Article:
Nancy Thomson is on her soapbox. As a woman who has made it to the top in a traditionally male-dominated profession, she is passionate about balancing the odds for young women on their way up the steep business ladder.
I have expected strong views on the subject, having read Nancy’s report entitled “How to make it as a woman in the science sector” in which she says: “Latest statistics show that, although growing, the number of women working in STEM (science, technology, engineering and maths) subjects is still low, compared with men. Just 35 per cent of girls choose maths, physics, computing or a technical vocational qualification compared with 94 per cent of boys. This reduces with the number going on to do a degree or level 4 qualification in maths, physics, computer science or engineering – 9 per cent of girls compared with 29 per cent of boys.”
Admittedly, the trend is upwards, but Nancy is impatient for the balance of men and women in the sector to be equalled – and she’s doing her bit to ensure that aim is achieved sooner. Staff in her business, Thomson Ecology, are roughly equally split 50-50 men to women and pay scales are the same on both sides.
As we sit across the desk in her modern, glass-fronted office overlooking a lake on Surrey Research Park, Nancy fixes me with her blue eyes and says: “I was very aware in the early days that I was probably only one of a few women running my own business in the STEM sector. I seldom met other women working at a senior level and I was regularly patronised in meetings by men who were surprised to meet a successful female entrepreneur, when actually I never noticed whether I was dealing with men or women! I just focused on getting the job done. I think things are better now and that the younger generation are more tolerant about issues such as gender and race.”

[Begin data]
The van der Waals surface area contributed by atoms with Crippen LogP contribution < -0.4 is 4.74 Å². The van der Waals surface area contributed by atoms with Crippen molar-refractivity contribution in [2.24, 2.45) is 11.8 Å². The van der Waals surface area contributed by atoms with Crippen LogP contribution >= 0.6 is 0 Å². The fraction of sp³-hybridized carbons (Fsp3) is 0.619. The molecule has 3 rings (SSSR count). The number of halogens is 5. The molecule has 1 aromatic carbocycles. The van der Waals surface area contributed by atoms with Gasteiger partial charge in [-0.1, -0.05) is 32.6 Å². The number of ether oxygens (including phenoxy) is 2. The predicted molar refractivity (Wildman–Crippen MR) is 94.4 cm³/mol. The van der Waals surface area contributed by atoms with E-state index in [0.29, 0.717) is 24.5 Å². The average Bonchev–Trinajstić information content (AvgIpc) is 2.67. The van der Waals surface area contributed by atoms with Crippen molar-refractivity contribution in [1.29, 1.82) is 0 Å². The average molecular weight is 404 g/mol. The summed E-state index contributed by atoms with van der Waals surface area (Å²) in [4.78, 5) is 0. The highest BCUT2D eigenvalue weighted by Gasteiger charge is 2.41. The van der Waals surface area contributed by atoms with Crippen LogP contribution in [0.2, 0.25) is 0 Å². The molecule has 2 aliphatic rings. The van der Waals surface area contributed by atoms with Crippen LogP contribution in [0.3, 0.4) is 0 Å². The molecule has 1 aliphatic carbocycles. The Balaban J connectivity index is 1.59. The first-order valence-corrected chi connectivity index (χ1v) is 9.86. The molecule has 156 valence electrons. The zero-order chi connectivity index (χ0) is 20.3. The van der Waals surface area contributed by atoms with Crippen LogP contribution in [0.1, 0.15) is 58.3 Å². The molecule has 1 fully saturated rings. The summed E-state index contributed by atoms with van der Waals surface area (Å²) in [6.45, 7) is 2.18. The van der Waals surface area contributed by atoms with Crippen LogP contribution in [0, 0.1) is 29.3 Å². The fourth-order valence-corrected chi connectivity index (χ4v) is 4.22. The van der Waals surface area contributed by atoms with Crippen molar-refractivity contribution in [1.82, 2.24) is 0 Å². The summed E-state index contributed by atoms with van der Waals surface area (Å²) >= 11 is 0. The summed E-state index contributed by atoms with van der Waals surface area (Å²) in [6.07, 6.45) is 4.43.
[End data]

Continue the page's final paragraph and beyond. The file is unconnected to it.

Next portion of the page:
She adds: “When we interview, it is about who is best suited for the job, gender does not come into our decision-making process at all. Our senior leadership team has three men and two women and, again, gender is not something that I consider when looking at new appointments. I believe that, as a woman, I should be supporting other women – after all if women don’t help women, who will?” Who indeed.
Thomson Ecology, an environmental consultancy, was founded in 2004 with just Nancy and an ecologist on the payroll. It was run from an office in a technology hub at Guildford and made a quarter of a million pounds in its first year. It now employs 150 people, with a plan to double turnover this year and take on more staff. So how did a self-confessed academic all-rounder find herself in this niche sector? Nancy takes a deep breath and, rather reluctantly, shares her life story, beginning with her birth in Glasgow and the move south to Abingdon with her family. She admits she does not like talking about herself and apologises if she comes over as boastful.